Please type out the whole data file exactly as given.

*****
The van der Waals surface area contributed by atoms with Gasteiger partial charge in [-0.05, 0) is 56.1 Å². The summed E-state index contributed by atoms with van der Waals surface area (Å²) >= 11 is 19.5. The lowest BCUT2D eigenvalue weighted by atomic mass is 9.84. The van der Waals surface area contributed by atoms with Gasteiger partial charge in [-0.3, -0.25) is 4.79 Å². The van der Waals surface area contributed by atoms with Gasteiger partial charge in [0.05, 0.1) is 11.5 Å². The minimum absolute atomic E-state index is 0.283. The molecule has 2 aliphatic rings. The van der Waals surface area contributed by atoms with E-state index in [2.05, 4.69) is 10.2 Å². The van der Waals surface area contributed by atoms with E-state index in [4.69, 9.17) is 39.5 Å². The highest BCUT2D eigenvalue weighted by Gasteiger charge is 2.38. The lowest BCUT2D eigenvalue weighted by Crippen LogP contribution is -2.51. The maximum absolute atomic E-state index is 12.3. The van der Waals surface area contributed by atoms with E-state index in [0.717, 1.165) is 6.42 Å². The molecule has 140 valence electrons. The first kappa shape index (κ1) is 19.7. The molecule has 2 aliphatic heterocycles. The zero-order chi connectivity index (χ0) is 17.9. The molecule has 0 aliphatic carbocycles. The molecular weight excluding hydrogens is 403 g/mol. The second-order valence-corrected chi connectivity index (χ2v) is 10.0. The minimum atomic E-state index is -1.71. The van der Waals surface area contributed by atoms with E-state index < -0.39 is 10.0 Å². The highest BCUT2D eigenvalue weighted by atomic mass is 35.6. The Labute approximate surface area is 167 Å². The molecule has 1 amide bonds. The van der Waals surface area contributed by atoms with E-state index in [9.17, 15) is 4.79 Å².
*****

The van der Waals surface area contributed by atoms with Gasteiger partial charge in [-0.05, 0) is 56.1 Å². The summed E-state index contributed by atoms with van der Waals surface area (Å²) >= 11 is 19.5. The lowest BCUT2D eigenvalue weighted by atomic mass is 9.84. The van der Waals surface area contributed by atoms with Gasteiger partial charge in [-0.3, -0.25) is 4.79 Å². The van der Waals surface area contributed by atoms with Gasteiger partial charge in [0.05, 0.1) is 11.5 Å². The minimum absolute atomic E-state index is 0.283. The molecule has 2 aliphatic rings. The van der Waals surface area contributed by atoms with E-state index in [2.05, 4.69) is 10.2 Å². The van der Waals surface area contributed by atoms with E-state index in [4.69, 9.17) is 39.5 Å². The highest BCUT2D eigenvalue weighted by Gasteiger charge is 2.38. The lowest BCUT2D eigenvalue weighted by Crippen LogP contribution is -2.51. The maximum absolute atomic E-state index is 12.3. The van der Waals surface area contributed by atoms with E-state index in [0.717, 1.165) is 6.42 Å². The molecule has 140 valence electrons. The first kappa shape index (κ1) is 19.7. The molecule has 2 aliphatic heterocycles. The zero-order chi connectivity index (χ0) is 17.9. The molecule has 0 aliphatic carbocycles. The molecular weight excluding hydrogens is 403 g/mol. The second-order valence-corrected chi connectivity index (χ2v) is 10.0. The minimum atomic E-state index is -1.71. The van der Waals surface area contributed by atoms with E-state index < -0.39 is 10.0 Å². The highest BCUT2D eigenvalue weighted by atomic mass is 35.6. The Labute approximate surface area is 167 Å². The molecule has 1 amide bonds. The van der Waals surface area contributed by atoms with E-state index in [9.17, 15) is 4.79 Å².